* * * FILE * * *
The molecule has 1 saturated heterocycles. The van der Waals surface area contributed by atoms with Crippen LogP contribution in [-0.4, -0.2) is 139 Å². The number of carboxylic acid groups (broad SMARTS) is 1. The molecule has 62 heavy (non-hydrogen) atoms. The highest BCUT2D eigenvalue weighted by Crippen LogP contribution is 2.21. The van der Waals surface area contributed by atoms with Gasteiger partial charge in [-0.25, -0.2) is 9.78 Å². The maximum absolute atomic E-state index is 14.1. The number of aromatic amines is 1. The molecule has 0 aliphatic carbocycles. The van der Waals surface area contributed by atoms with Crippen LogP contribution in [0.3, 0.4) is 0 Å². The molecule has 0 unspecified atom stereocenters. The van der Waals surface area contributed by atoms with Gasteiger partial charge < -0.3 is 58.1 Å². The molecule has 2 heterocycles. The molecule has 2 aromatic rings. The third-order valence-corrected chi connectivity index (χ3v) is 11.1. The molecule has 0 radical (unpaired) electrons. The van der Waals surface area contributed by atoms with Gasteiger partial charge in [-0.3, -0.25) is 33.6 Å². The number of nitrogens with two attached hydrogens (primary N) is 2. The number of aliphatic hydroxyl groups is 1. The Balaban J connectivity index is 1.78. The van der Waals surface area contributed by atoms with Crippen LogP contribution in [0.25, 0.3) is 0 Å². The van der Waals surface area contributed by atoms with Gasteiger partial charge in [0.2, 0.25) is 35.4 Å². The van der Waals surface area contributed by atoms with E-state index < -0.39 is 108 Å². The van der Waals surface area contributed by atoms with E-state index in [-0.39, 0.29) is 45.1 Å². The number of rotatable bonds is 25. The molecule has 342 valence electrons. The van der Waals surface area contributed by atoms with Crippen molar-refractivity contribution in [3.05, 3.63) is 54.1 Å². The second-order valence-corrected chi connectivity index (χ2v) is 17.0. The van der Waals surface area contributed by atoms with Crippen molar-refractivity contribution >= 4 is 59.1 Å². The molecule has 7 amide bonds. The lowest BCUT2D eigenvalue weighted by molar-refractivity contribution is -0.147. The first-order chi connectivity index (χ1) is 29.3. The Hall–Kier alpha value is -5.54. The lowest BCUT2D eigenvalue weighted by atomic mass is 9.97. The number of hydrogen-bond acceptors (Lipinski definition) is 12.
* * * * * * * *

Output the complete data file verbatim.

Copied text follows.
The molecule has 1 saturated heterocycles. The van der Waals surface area contributed by atoms with Crippen LogP contribution in [-0.4, -0.2) is 139 Å². The number of carboxylic acid groups (broad SMARTS) is 1. The molecule has 62 heavy (non-hydrogen) atoms. The highest BCUT2D eigenvalue weighted by Crippen LogP contribution is 2.21. The van der Waals surface area contributed by atoms with Gasteiger partial charge in [-0.25, -0.2) is 9.78 Å². The maximum absolute atomic E-state index is 14.1. The number of aromatic amines is 1. The molecule has 0 aliphatic carbocycles. The van der Waals surface area contributed by atoms with Crippen LogP contribution in [0.3, 0.4) is 0 Å². The molecule has 0 unspecified atom stereocenters. The van der Waals surface area contributed by atoms with Gasteiger partial charge < -0.3 is 58.1 Å². The molecule has 2 heterocycles. The molecule has 2 aromatic rings. The third-order valence-corrected chi connectivity index (χ3v) is 11.1. The molecule has 0 radical (unpaired) electrons. The van der Waals surface area contributed by atoms with Gasteiger partial charge in [-0.3, -0.25) is 33.6 Å². The number of nitrogens with two attached hydrogens (primary N) is 2. The number of aliphatic hydroxyl groups is 1. The Balaban J connectivity index is 1.78. The van der Waals surface area contributed by atoms with Crippen LogP contribution in [0.25, 0.3) is 0 Å². The van der Waals surface area contributed by atoms with Gasteiger partial charge in [0.2, 0.25) is 35.4 Å². The van der Waals surface area contributed by atoms with E-state index < -0.39 is 108 Å². The van der Waals surface area contributed by atoms with E-state index in [-0.39, 0.29) is 45.1 Å². The number of rotatable bonds is 25. The molecule has 342 valence electrons. The van der Waals surface area contributed by atoms with Crippen molar-refractivity contribution in [3.05, 3.63) is 54.1 Å². The second-order valence-corrected chi connectivity index (χ2v) is 17.0. The van der Waals surface area contributed by atoms with Crippen molar-refractivity contribution >= 4 is 59.1 Å². The molecule has 7 amide bonds. The lowest BCUT2D eigenvalue weighted by molar-refractivity contribution is -0.147. The first-order chi connectivity index (χ1) is 29.3. The Hall–Kier alpha value is -5.54. The lowest BCUT2D eigenvalue weighted by atomic mass is 9.97. The number of hydrogen-bond acceptors (Lipinski definition) is 12.